training new behaviors, this type of correction is unnecessary and actually is destructive as it keeps you from building trust
and bonding with your dog. Your dog doesn't get warm fuzzy feelings when you yell at it or physically discipline it
for something that it doesn't already understand. This is basic common sense, and I'm sure you can understand that concept
just thinking how you would feel if a parent/spouse/boss yelled at you for doing something wrong (when you didn't even know
what you were supposed to be doing in the first place). This does not mean that correction is never used. Just
that it is never used when training dogs new behaviors. Correction is needed at times when a dog deliberately
does not perform a command for which it is has already been thoroughly trained and proofed. Correction, in some form,
is needed with some dogs to eliminate behaviors (such as jumping up on people). However, for the primary focus of beginning
training, it is not needed.
Frequency and Duration of Training - At a bare minimum, you need to work with the average
dog once a day, five times a week, for about five to fifteen minutes in order for them to learn. At a maximum, you could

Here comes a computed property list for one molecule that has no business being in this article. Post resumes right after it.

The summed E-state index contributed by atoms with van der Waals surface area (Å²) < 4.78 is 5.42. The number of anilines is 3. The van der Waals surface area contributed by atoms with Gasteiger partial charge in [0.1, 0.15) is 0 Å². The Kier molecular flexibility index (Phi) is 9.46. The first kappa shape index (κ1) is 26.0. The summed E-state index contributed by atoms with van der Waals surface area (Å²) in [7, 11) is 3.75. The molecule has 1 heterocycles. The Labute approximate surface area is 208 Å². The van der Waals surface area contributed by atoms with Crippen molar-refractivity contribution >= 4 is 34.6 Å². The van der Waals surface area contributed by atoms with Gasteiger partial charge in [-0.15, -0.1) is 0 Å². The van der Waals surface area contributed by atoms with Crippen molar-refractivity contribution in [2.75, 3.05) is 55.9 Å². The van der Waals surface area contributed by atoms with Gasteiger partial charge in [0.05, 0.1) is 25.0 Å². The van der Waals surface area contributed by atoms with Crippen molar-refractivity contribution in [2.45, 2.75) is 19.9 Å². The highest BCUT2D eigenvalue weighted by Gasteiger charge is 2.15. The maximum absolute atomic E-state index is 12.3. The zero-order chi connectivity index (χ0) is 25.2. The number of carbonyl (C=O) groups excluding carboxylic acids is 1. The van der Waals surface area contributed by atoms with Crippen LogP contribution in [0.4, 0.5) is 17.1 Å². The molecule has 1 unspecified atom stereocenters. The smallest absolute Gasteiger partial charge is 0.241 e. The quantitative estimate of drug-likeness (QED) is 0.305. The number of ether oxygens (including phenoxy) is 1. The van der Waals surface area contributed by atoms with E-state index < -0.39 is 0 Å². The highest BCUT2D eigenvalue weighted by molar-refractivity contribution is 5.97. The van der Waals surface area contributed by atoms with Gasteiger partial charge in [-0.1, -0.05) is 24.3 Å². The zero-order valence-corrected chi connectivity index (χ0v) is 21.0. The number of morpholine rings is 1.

train your dog five minutes out of every hour or two during the day and they would probably learn very very quickly.
At an ideal, what I highly recommend, is a two step approach. First, always be ready to train.
When you get up with your puppy in the morning and let them out to go to the bathroom, tell them to "Wait" at the door (and
make them wait while you go out or come in first), tell them to "Go Potty" when they go outside, when they are done doing
their business tell them to "Come" and make sure they do that, and then "Wait" at the door again (or maybe "Sit" and then
"Wait") when you bring them back in. Let your puppy drag a long leash around the house, keep treats in your pockets
and grab it when he/she isn't watching and say "Come" and entice him over to you with the treat. Tell your puppy to
"Sit" before you feed it or put its water bowls down. Secondly, it is beneficial to have a set aside time for just you
and your dog ... for 5 or 15 minutes once or twice a day to do training exercises exclusively.
If you are working with a young adult dog, as opposed to a puppy, then you can probably increase your training
time to closer to 30 minutes at a time, if the dog has a long enough attention span and you wish to do this.
The key to remember is that puppies have very short attention spans. If you spread your teaching throughout
the day and have a short (5-15 minute) additional training time, this is plenty. You always want the puppy to look forward
to his training, and to wish it wasn't going to end (key to him looking forward to the next round). If you spend too
much time, puppy gets tired and stressed out and just can't wait til its over -- not what you want for your pup ... we want
him to Love to learn and be Eager to please. Correct training intervals will help you establish both of these things!!
Teaching Common Exercises